Quote Originally Posted by snaggs
Boy oh Boy is there a difference! Shoot it at 320 and watch your photo's EXPLODE. Its very nice film if you want the Velvia look (IMHO, its even more saturated in colours).

The only one issue I had, is with asian skin tones.. my wifes face went a little yellow/green in a couple of photos. The Kodak film lacks the fourth colour layer of the Fuji films, so there is more trade off to the colour correction.

Another film to try is Fuji 800 NPZ, its awesome too. Whilst not in the super saturated camp, its not just a boring normal look, it has what I term a "degrassi street" flavor.... a little romantic with a touch of Kodachrome...

Daniel.
Your note has inspired a thought.As Fuji comes from a land where oriental complexions appear in most people photos, could there be a connexion between Fuji's use of a fourth layer and the problem allegedly exhibited by Kodak which does not come from a land in which most people have oriental complexions? I say allegedly on the grounds that the very slight caste may be peculiar to that print and not Kodak as a whole.

Or is this just a case of me "adding 2+2 and getting 5". I took a photo of my son in the garden on a sunny day with Fuji and he looked more tanned than he actually was. So does Fuji add a punch to complexions which balances a yellow green caste found in oriental complexions.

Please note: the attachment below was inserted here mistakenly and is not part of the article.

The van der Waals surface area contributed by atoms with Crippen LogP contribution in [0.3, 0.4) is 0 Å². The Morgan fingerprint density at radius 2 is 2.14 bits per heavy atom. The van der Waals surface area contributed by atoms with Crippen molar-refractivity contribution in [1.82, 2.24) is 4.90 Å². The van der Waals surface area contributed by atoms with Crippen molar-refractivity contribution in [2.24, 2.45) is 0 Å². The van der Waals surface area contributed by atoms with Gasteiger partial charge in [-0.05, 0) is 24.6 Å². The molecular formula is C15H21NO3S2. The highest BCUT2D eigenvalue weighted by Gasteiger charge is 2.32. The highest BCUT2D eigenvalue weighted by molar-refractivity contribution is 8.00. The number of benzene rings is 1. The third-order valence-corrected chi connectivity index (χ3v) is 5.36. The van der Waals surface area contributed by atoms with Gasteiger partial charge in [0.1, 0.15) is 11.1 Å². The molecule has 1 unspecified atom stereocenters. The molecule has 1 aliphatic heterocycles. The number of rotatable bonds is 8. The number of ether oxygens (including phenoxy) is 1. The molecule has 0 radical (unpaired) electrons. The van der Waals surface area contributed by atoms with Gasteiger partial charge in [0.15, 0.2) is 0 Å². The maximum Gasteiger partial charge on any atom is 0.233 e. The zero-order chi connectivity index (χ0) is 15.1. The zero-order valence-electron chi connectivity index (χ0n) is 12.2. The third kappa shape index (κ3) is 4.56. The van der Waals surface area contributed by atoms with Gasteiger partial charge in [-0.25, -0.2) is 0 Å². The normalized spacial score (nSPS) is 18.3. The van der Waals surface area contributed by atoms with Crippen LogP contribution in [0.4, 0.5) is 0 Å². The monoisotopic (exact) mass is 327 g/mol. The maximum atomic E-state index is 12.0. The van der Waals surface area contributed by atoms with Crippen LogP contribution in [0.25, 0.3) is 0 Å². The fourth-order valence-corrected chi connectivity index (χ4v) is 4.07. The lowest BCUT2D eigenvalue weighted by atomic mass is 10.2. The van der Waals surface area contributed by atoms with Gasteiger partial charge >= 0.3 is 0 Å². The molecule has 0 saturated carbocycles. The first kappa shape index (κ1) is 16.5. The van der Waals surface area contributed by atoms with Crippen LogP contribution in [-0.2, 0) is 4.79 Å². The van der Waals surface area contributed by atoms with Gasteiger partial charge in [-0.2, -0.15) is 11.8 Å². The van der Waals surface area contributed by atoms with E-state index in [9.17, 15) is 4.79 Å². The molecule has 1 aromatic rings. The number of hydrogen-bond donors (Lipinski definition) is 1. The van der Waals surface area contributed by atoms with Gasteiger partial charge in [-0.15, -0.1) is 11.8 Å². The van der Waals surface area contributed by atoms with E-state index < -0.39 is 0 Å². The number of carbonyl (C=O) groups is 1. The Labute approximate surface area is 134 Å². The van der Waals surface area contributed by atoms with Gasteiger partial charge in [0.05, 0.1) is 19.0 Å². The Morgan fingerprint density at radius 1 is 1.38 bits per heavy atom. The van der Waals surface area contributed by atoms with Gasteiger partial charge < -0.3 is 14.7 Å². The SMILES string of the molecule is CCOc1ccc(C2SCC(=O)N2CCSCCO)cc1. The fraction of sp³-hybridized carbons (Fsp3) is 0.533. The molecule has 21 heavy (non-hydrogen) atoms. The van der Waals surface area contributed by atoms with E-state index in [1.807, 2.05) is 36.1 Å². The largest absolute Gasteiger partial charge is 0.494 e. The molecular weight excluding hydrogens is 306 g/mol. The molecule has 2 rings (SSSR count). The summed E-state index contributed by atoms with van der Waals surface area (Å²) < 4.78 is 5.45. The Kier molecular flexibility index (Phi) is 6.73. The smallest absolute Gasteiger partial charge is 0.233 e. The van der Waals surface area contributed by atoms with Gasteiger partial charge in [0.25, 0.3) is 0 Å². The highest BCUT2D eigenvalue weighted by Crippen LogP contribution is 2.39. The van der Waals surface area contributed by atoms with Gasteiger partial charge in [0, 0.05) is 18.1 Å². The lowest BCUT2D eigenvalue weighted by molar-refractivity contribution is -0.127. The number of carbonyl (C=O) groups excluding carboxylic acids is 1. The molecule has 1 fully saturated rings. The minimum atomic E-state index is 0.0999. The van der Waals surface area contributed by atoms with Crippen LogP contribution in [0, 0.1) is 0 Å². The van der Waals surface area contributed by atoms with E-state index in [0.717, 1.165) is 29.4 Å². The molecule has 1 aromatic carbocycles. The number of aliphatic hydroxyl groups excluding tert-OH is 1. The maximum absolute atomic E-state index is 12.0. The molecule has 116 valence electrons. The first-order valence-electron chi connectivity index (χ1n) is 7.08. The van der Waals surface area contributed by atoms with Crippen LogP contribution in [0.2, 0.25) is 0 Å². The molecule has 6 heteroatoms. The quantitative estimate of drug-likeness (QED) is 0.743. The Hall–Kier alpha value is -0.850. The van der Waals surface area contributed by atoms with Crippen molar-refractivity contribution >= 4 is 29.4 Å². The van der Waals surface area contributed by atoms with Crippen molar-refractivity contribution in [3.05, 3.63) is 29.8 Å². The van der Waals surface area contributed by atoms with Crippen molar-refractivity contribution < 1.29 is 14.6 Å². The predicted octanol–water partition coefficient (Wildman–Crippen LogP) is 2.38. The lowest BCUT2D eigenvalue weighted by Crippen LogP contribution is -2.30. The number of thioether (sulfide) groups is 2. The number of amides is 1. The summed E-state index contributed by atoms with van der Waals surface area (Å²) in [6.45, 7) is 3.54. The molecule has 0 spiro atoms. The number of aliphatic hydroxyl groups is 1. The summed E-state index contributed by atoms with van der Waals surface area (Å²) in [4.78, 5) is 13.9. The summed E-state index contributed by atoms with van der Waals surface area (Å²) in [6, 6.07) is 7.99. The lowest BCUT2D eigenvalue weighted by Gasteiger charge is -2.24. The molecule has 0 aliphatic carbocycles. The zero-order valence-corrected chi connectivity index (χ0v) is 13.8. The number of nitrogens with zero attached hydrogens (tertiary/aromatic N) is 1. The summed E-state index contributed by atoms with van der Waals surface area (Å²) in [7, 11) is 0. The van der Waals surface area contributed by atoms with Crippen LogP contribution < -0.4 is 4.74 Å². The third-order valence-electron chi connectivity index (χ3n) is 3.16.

I wonder what Kodak would say about your theory on oriental complexions and their film.

Does any technical guru out there have any scientific explanation which supports the above theory or equally makes it nonsense?

My only other experience was with Fuji in Cyprus - western complexions very punchy and Kodak Portra in the UK - western complexions much more muted BUT the Fuji was 35mm and the Kodak was Portra 120 and weather conditions were much different. So not a good comparison.I suppose the test would be for you to take as near as possible the exact same pictures with a Fuji film and compare. If you do I'd be very interested in the results.

Pentaxuser